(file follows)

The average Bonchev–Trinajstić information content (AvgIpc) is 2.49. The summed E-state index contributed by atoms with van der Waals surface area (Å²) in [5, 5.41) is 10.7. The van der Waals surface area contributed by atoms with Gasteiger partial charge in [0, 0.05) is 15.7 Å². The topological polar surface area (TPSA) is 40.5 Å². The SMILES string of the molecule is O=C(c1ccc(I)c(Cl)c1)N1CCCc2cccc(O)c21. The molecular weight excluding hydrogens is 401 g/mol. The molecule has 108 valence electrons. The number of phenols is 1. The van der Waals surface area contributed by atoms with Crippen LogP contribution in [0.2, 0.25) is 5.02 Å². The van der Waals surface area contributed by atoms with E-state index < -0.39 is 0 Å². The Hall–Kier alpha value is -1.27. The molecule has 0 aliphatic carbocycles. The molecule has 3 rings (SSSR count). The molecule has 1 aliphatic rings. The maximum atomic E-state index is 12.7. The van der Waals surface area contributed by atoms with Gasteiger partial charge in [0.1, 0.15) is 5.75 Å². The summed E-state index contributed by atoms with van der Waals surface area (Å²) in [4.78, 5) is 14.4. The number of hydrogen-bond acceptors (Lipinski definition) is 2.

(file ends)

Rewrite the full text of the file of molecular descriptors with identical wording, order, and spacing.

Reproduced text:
The average Bonchev–Trinajstić information content (AvgIpc) is 2.49. The summed E-state index contributed by atoms with van der Waals surface area (Å²) in [5, 5.41) is 10.7. The van der Waals surface area contributed by atoms with Gasteiger partial charge in [0, 0.05) is 15.7 Å². The topological polar surface area (TPSA) is 40.5 Å². The SMILES string of the molecule is O=C(c1ccc(I)c(Cl)c1)N1CCCc2cccc(O)c21. The molecular weight excluding hydrogens is 401 g/mol. The molecule has 108 valence electrons. The number of phenols is 1. The van der Waals surface area contributed by atoms with Crippen LogP contribution in [0.2, 0.25) is 5.02 Å². The van der Waals surface area contributed by atoms with E-state index < -0.39 is 0 Å². The Hall–Kier alpha value is -1.27. The molecule has 0 aliphatic carbocycles. The molecule has 3 rings (SSSR count). The molecule has 1 aliphatic rings. The maximum atomic E-state index is 12.7. The van der Waals surface area contributed by atoms with Gasteiger partial charge in [0.1, 0.15) is 5.75 Å². The summed E-state index contributed by atoms with van der Waals surface area (Å²) in [4.78, 5) is 14.4. The number of hydrogen-bond acceptors (Lipinski definition) is 2.